UFH Alumnus plays big on International Agricultural Stage
A 32-year-old University of Fort Hare (UFH) alumnus said growing up in the rural village of Ndabakazi in Butterworth he never imagined that he would one day become an international researcher.
Destiny, on the other hand, had bigger plans in store for Dr. Siphe Zantsi who is now an agricultural economist at the government of Switzerland’s federal research institute for the agri-food sector.
His journey began at the University of Fort Hare, and he recently shared his inspirational story with Food For Mzansi Digital News.
“I’m from a small village in Butterworth and that’s where I grew I had been farming with my family in a small farm setting at home since I was 15 years old and always wanted to pursue a career in agriculture, but I never thought I would go beyond my bachelor’s degree.
“My plan was always to graduate and find a job at the Department of Agriculture, Land reform and rural development and buy livestock,” he recalled during the interview.
In 2008, Dr Siphe Zantsi enrolled for a BSc in Agricultural Economics and Livestock production at the University of Fort Hare, and on completion enrolled for his Honours at the university. Earlier this year, he graduated with a PhD from the Stellenbosch University.
He is now an agricultural economist with a Swiss institute, Agroscope. The Swiss Confederation’s centre of excellence for agricultural research is affiliated with the Federal Office for Agriculture, which in turn is subordinate to the Federal Department of Economic Affairs, Education and Research in Switzerland.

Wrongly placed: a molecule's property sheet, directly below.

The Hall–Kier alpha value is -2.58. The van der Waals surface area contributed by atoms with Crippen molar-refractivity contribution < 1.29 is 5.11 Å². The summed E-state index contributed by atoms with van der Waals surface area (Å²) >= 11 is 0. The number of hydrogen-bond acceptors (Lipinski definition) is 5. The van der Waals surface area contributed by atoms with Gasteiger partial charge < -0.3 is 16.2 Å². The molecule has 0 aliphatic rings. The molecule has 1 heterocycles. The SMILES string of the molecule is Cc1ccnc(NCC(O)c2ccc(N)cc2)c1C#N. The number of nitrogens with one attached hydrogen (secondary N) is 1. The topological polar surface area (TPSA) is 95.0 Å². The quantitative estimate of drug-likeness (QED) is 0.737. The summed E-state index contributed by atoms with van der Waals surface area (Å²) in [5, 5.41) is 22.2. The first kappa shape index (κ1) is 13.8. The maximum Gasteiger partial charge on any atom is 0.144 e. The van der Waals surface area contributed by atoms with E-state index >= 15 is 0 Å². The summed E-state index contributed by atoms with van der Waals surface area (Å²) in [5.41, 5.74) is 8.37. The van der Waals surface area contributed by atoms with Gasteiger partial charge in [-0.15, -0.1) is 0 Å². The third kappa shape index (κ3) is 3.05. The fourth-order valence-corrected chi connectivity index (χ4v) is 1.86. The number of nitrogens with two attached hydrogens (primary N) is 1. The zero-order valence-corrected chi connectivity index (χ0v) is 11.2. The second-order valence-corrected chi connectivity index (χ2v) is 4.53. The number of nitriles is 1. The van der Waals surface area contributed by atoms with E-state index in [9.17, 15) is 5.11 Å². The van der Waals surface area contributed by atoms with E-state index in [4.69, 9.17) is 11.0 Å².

It makes an important contribution to a sustainable agriculture and food sector as well as to an intact environment, thereby contributing to an improved quality of life. Its aims are a competitive and multifunctional agricultural sector, high-quality food for a healthy diet, and an intact environment.
Dr Zantsi started working with the centre in 2017 while doing his PhD thesis, and two years later he officially joined the centre as a staff member.
According to Food For Mzansi, Dr Zantsi ‘s PHD developed a new method-agent based modelling to find better solutions for implementing land reform. Through his research, he identified five main reasons why land distribution in South Africa has failed in the past. These included inadequate support services to new entrants into farming, poor beneficiary selection, handing over of commercial farms to large for new entrants to manage, lack of farming skills, and the lack of government to provide farmers with freehold titles.
Dr Zantsi’ journey which started at UFH is certainly an inspirational one.